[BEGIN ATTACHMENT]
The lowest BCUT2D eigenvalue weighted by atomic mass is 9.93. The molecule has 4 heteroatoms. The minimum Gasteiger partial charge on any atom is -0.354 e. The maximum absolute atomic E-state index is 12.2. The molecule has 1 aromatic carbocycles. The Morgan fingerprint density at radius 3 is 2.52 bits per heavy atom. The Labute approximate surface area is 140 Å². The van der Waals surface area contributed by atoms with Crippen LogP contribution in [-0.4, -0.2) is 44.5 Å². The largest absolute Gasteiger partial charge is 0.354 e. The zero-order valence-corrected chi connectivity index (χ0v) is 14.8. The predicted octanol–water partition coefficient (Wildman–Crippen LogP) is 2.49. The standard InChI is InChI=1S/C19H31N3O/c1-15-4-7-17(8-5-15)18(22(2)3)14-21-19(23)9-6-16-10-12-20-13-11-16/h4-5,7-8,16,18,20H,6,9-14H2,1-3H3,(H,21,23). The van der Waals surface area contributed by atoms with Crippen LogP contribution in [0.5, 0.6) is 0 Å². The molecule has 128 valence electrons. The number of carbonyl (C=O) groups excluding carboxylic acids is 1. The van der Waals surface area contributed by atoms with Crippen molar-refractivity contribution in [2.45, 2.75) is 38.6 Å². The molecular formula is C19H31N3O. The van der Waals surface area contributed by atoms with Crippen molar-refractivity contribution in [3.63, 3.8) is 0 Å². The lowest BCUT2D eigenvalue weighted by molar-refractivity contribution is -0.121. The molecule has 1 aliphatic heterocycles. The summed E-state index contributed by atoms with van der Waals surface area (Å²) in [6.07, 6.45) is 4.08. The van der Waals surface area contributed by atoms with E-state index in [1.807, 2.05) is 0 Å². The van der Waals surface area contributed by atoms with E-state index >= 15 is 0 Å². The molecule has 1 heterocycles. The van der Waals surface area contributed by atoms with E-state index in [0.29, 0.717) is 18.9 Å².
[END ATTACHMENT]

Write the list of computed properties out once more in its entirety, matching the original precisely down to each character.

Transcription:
The lowest BCUT2D eigenvalue weighted by atomic mass is 9.93. The molecule has 4 heteroatoms. The minimum Gasteiger partial charge on any atom is -0.354 e. The maximum absolute atomic E-state index is 12.2. The molecule has 1 aromatic carbocycles. The Morgan fingerprint density at radius 3 is 2.52 bits per heavy atom. The Labute approximate surface area is 140 Å². The van der Waals surface area contributed by atoms with Crippen LogP contribution in [-0.4, -0.2) is 44.5 Å². The largest absolute Gasteiger partial charge is 0.354 e. The zero-order valence-corrected chi connectivity index (χ0v) is 14.8. The predicted octanol–water partition coefficient (Wildman–Crippen LogP) is 2.49. The standard InChI is InChI=1S/C19H31N3O/c1-15-4-7-17(8-5-15)18(22(2)3)14-21-19(23)9-6-16-10-12-20-13-11-16/h4-5,7-8,16,18,20H,6,9-14H2,1-3H3,(H,21,23). The van der Waals surface area contributed by atoms with Crippen LogP contribution in [0.5, 0.6) is 0 Å². The molecule has 128 valence electrons. The number of carbonyl (C=O) groups excluding carboxylic acids is 1. The van der Waals surface area contributed by atoms with Crippen molar-refractivity contribution in [2.45, 2.75) is 38.6 Å². The molecular formula is C19H31N3O. The van der Waals surface area contributed by atoms with Crippen molar-refractivity contribution in [3.63, 3.8) is 0 Å². The lowest BCUT2D eigenvalue weighted by molar-refractivity contribution is -0.121. The molecule has 1 aliphatic heterocycles. The summed E-state index contributed by atoms with van der Waals surface area (Å²) in [6.07, 6.45) is 4.08. The van der Waals surface area contributed by atoms with E-state index in [1.807, 2.05) is 0 Å². The van der Waals surface area contributed by atoms with E-state index >= 15 is 0 Å². The molecule has 1 heterocycles. The van der Waals surface area contributed by atoms with E-state index in [0.29, 0.717) is 18.9 Å².